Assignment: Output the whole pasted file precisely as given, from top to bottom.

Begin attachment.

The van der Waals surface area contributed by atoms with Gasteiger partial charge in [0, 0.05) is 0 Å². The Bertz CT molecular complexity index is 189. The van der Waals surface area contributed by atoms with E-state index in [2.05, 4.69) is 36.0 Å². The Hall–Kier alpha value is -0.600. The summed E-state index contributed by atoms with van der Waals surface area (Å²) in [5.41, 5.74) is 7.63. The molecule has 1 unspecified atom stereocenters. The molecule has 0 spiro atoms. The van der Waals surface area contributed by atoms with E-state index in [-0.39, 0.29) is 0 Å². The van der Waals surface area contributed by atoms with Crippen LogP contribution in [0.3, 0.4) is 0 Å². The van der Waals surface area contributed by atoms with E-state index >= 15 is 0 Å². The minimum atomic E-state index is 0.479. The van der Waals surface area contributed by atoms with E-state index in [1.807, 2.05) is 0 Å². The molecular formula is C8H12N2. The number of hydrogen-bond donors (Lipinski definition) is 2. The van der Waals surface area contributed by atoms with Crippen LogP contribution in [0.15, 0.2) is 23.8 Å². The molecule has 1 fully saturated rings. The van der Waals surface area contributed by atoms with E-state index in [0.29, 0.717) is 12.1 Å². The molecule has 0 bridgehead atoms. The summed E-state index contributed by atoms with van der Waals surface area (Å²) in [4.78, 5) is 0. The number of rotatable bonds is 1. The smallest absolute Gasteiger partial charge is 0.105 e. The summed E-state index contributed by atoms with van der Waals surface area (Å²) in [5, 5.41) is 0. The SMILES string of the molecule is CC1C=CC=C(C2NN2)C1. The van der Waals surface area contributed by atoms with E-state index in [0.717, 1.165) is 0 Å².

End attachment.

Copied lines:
The van der Waals surface area contributed by atoms with Gasteiger partial charge in [0, 0.05) is 0 Å². The Bertz CT molecular complexity index is 189. The van der Waals surface area contributed by atoms with E-state index in [2.05, 4.69) is 36.0 Å². The Hall–Kier alpha value is -0.600. The summed E-state index contributed by atoms with van der Waals surface area (Å²) in [5.41, 5.74) is 7.63. The molecule has 1 unspecified atom stereocenters. The molecule has 0 spiro atoms. The van der Waals surface area contributed by atoms with E-state index in [-0.39, 0.29) is 0 Å². The van der Waals surface area contributed by atoms with Crippen LogP contribution in [0.3, 0.4) is 0 Å². The van der Waals surface area contributed by atoms with E-state index >= 15 is 0 Å². The minimum atomic E-state index is 0.479. The van der Waals surface area contributed by atoms with E-state index in [1.807, 2.05) is 0 Å². The molecular formula is C8H12N2. The number of hydrogen-bond donors (Lipinski definition) is 2. The van der Waals surface area contributed by atoms with Crippen LogP contribution in [0.15, 0.2) is 23.8 Å². The molecule has 1 fully saturated rings. The van der Waals surface area contributed by atoms with E-state index in [0.29, 0.717) is 12.1 Å². The molecule has 0 bridgehead atoms. The summed E-state index contributed by atoms with van der Waals surface area (Å²) in [4.78, 5) is 0. The number of rotatable bonds is 1. The smallest absolute Gasteiger partial charge is 0.105 e. The summed E-state index contributed by atoms with van der Waals surface area (Å²) in [5, 5.41) is 0. The SMILES string of the molecule is CC1C=CC=C(C2NN2)C1. The van der Waals surface area contributed by atoms with E-state index in [0.717, 1.165) is 0 Å².